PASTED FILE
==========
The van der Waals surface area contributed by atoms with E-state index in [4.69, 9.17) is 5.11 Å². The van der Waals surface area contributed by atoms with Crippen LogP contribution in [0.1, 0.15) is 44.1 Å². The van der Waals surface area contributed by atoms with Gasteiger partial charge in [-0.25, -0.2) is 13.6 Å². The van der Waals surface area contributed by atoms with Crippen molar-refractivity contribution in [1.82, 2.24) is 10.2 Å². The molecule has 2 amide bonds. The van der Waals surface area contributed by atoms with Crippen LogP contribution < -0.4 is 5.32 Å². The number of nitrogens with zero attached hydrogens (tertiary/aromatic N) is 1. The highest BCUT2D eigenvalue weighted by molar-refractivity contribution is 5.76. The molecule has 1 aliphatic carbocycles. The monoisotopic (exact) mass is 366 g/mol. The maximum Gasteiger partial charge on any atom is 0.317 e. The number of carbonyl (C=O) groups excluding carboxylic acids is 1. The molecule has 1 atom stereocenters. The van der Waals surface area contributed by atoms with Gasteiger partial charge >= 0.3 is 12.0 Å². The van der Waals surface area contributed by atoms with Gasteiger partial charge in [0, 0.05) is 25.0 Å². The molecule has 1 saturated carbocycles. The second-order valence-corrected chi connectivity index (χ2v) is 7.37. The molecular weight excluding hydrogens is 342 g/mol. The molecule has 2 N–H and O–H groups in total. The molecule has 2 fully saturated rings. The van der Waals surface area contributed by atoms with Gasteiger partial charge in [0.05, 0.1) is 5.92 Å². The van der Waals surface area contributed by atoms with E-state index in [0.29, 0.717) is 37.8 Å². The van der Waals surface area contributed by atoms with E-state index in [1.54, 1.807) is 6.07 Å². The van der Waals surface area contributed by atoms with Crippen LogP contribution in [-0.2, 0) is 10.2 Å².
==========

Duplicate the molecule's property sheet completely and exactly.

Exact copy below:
The van der Waals surface area contributed by atoms with E-state index in [4.69, 9.17) is 5.11 Å². The van der Waals surface area contributed by atoms with Crippen LogP contribution in [0.1, 0.15) is 44.1 Å². The van der Waals surface area contributed by atoms with Gasteiger partial charge in [-0.25, -0.2) is 13.6 Å². The van der Waals surface area contributed by atoms with Crippen molar-refractivity contribution in [1.82, 2.24) is 10.2 Å². The molecule has 2 amide bonds. The van der Waals surface area contributed by atoms with Crippen LogP contribution < -0.4 is 5.32 Å². The number of nitrogens with zero attached hydrogens (tertiary/aromatic N) is 1. The highest BCUT2D eigenvalue weighted by molar-refractivity contribution is 5.76. The molecule has 1 aliphatic carbocycles. The monoisotopic (exact) mass is 366 g/mol. The maximum Gasteiger partial charge on any atom is 0.317 e. The number of carbonyl (C=O) groups excluding carboxylic acids is 1. The molecule has 1 atom stereocenters. The van der Waals surface area contributed by atoms with Gasteiger partial charge >= 0.3 is 12.0 Å². The van der Waals surface area contributed by atoms with Gasteiger partial charge in [0, 0.05) is 25.0 Å². The molecule has 1 saturated carbocycles. The second-order valence-corrected chi connectivity index (χ2v) is 7.37. The molecular weight excluding hydrogens is 342 g/mol. The molecule has 2 N–H and O–H groups in total. The molecule has 2 fully saturated rings. The van der Waals surface area contributed by atoms with Gasteiger partial charge in [0.05, 0.1) is 5.92 Å². The van der Waals surface area contributed by atoms with E-state index in [0.29, 0.717) is 37.8 Å². The van der Waals surface area contributed by atoms with E-state index in [1.54, 1.807) is 6.07 Å². The van der Waals surface area contributed by atoms with Crippen LogP contribution in [-0.2, 0) is 10.2 Å².